An accusation of failure to warn of a product's dangers must include a showing that a warning would have resulted in a benefit, Chapman said.
The evidence showed there would have been a benefit, he said, because once the dangers of MTBE became known, New York and more than two dozen other states banned its use.
August 28, 2009
Exxon Loses Second Phase of New York Water-Well Trial
Exxon Mobil Corp. lost the second phase of a trial in which New York City accused the company of poisoning the city’s groundwater, with a jury ruling that a gasoline additive will remain in water wells for years.
The case is part of larger litigation over methyl tertiary butyl ether, or MTBE. More than 70 lawsuits filed by water providers and state and local governments were consolidated before U.S. District Judge Shira Scheindlin for pretrial information-gathering, according to an industry Web site.
An 11-member jury decided today that MTBE will contaminate the output of six affected wells at a peak level of 10 parts per billion in 2033. The verdict came on the third day of deliberations, less than two hours after jurors told Scheindlin they were deadlocked on a part of the case.
BP Plc, Chevron Corp.,ConocoPhillips, Hess Corp. and Royal Dutch Shell Plc. were among 33 companies that settled the case. Exxon Mobil, based in Irving, Texas, was the lone holdout.
“Even if small amounts are detected 15 or 20 years from now, that still would not change the fact that Exxon Mobil is not the source, nor would it establish the City’s claim for future damages during the next phase of the trial,” Kevin Allexon, an Exxon Mobil spokesman, said in a statement today.
The jury panel will next decide whether Exxon Mobil is liable for poisoning the water and, if so, how much it should pay. Exxon Mobil, the biggest U.S. oil company, may face millions of dollars in damages.
The trial concerns six wells, five of which New York says are poisoned with MTBE, in and near the Jamaica area of the borough of Queens. The city says it wants to build a water- treatment plant there called Station 6 that will clean 10 million gallons of water per day.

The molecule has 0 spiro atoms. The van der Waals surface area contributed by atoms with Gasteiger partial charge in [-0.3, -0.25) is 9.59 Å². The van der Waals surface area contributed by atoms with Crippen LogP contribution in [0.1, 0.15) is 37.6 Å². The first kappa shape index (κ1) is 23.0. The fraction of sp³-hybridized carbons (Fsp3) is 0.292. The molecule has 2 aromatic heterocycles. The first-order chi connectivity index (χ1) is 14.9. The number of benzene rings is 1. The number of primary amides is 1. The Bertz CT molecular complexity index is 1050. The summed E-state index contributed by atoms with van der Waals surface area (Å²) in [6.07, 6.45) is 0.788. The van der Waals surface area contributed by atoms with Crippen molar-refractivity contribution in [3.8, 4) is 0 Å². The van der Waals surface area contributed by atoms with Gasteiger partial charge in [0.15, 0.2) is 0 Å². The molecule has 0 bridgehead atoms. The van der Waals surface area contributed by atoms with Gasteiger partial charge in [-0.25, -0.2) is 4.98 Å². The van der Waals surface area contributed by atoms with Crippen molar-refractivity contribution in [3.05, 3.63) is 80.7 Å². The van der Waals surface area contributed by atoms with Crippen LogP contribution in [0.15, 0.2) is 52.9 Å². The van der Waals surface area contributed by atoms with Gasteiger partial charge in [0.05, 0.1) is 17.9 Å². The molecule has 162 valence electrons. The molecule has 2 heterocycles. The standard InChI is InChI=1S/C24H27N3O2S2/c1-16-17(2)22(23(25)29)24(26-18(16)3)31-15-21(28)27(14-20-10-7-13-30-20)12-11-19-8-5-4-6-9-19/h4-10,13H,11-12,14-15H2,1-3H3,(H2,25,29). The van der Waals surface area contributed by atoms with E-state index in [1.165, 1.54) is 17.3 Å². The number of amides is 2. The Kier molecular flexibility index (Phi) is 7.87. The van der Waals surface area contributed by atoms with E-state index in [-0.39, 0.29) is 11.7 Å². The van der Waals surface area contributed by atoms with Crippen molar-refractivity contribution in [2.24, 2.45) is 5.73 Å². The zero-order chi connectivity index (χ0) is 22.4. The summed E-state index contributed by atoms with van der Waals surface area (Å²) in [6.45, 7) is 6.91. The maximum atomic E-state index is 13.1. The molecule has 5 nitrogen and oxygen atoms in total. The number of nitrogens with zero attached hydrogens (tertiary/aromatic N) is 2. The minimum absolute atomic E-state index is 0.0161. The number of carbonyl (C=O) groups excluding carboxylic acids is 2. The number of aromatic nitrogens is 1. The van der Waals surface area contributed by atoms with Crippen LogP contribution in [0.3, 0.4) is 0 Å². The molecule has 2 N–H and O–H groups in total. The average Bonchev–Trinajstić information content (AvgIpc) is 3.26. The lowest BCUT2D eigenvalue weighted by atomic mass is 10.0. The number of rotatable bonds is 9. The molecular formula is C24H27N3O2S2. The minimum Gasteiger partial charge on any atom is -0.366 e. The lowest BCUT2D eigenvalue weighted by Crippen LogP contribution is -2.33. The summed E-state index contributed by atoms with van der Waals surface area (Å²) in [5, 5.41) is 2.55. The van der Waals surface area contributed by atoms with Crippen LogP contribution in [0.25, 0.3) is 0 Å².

Exxon Mobil lawyers argued during the trial that the wells were turned off and unusable because of contaminants other than MTBE.
The wells are “located in an industrial cesspool that has nothing to do with MTBE,” Peter Sacripanti, a lawyer for Exxon Mobil at McDermott Will & Emery in New York, told jurors in his opening statement.
Exxon and Mobil, which merged in 1999, began using MTBE in the 1980s to boost octane. The U.S. Congress amended the Clean Air Act in 1990 to require companies to add an oxygenate to gasoline to reduce air pollution. Additives such as MTBE are chemical compounds that raise the oxygen content of gasoline to make it burn more cleanly and efficiently.
Exxon could have used ethanol as an oxygenate in New York, Victor Sher, a lawyer for the city with San Francisco-based Sher Leff LLP, told jurors. The company used MTBE to save 3 cents a gallon, he said. “They chose making money over protecting the public’s health and the environment,” Sher said.
The city argued that MTBE renders water undrinkable by making it smell and taste like turpentine. It can cause dizziness, nausea and nervous-system disorders, the city said. Sher said it also can cause cancer, which Sacripanti denied.
The MTBE removal would add $54 million to $70 million in capital costs and $120 million to $258 million in operating and maintenance costs over 40 years, according to a report by the environmental consulting firm Malcolm Pirnie Inc., done for the city.
If Exxon Mobil is found liable for poisoning the water, the fourth phase of the trial will decide what, if any, punitive damages will be imposed.
The case is City of New York v. Exxon Mobil Corp., 04-cv- 3417, grouped with others in the master-file case, In Re: Methyl Tertiary Butyl Ether (“MTBE”) Products Liability Litigation, 00-cv-1898, U.S. District Court, Southern District of New York (Manhattan).
|August 12, 2009
NYC Wins First Phase In MTBE Trial Against Exxon
A federal jury found in favor of New York City on Wednesday in the first phase of a trial against Exxon Mobil Corp., which the city alleges poisoned groundwater wells in Queens with a gasoline additive.
The city initially sued about 30 oil companies several years ago, saying their use of methyl tertiary-butyl ether, or MTBE, as an octane-increasing agent in gasoline poisoned wells